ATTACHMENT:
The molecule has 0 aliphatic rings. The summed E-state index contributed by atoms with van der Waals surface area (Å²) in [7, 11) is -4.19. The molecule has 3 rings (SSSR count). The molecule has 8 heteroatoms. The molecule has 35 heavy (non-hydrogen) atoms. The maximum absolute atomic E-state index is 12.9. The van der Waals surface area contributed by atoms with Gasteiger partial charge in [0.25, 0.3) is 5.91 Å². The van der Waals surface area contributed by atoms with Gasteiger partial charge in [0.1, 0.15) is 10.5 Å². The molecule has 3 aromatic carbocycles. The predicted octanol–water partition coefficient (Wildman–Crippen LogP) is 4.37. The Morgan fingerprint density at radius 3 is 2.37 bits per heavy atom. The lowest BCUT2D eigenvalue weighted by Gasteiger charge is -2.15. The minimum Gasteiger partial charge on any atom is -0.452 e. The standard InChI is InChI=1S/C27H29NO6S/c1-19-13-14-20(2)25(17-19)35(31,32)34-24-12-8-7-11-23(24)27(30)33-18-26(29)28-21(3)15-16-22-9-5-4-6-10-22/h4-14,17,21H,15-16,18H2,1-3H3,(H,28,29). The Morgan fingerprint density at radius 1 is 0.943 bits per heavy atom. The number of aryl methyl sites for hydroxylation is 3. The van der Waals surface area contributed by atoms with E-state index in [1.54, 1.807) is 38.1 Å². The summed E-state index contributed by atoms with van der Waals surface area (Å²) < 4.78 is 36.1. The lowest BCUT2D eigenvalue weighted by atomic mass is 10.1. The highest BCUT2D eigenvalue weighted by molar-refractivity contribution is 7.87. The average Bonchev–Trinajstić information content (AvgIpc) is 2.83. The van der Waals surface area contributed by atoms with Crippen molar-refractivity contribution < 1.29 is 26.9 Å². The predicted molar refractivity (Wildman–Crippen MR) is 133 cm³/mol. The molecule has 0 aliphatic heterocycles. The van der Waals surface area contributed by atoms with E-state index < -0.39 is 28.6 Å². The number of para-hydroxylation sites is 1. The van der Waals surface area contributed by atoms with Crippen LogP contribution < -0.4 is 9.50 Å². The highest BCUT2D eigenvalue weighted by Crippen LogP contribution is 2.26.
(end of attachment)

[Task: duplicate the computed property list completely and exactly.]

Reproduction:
The molecule has 0 aliphatic rings. The summed E-state index contributed by atoms with van der Waals surface area (Å²) in [7, 11) is -4.19. The molecule has 3 rings (SSSR count). The molecule has 8 heteroatoms. The molecule has 35 heavy (non-hydrogen) atoms. The maximum absolute atomic E-state index is 12.9. The van der Waals surface area contributed by atoms with Gasteiger partial charge in [0.25, 0.3) is 5.91 Å². The van der Waals surface area contributed by atoms with Gasteiger partial charge in [0.1, 0.15) is 10.5 Å². The molecule has 3 aromatic carbocycles. The predicted octanol–water partition coefficient (Wildman–Crippen LogP) is 4.37. The Morgan fingerprint density at radius 3 is 2.37 bits per heavy atom. The lowest BCUT2D eigenvalue weighted by Gasteiger charge is -2.15. The minimum Gasteiger partial charge on any atom is -0.452 e. The standard InChI is InChI=1S/C27H29NO6S/c1-19-13-14-20(2)25(17-19)35(31,32)34-24-12-8-7-11-23(24)27(30)33-18-26(29)28-21(3)15-16-22-9-5-4-6-10-22/h4-14,17,21H,15-16,18H2,1-3H3,(H,28,29). The Morgan fingerprint density at radius 1 is 0.943 bits per heavy atom. The number of aryl methyl sites for hydroxylation is 3. The van der Waals surface area contributed by atoms with E-state index in [1.54, 1.807) is 38.1 Å². The summed E-state index contributed by atoms with van der Waals surface area (Å²) < 4.78 is 36.1. The lowest BCUT2D eigenvalue weighted by atomic mass is 10.1. The highest BCUT2D eigenvalue weighted by molar-refractivity contribution is 7.87. The average Bonchev–Trinajstić information content (AvgIpc) is 2.83. The van der Waals surface area contributed by atoms with Crippen molar-refractivity contribution < 1.29 is 26.9 Å². The predicted molar refractivity (Wildman–Crippen MR) is 133 cm³/mol. The molecule has 0 aliphatic heterocycles. The van der Waals surface area contributed by atoms with E-state index < -0.39 is 28.6 Å². The number of para-hydroxylation sites is 1. The van der Waals surface area contributed by atoms with Crippen LogP contribution < -0.4 is 9.50 Å². The highest BCUT2D eigenvalue weighted by Crippen LogP contribution is 2.26.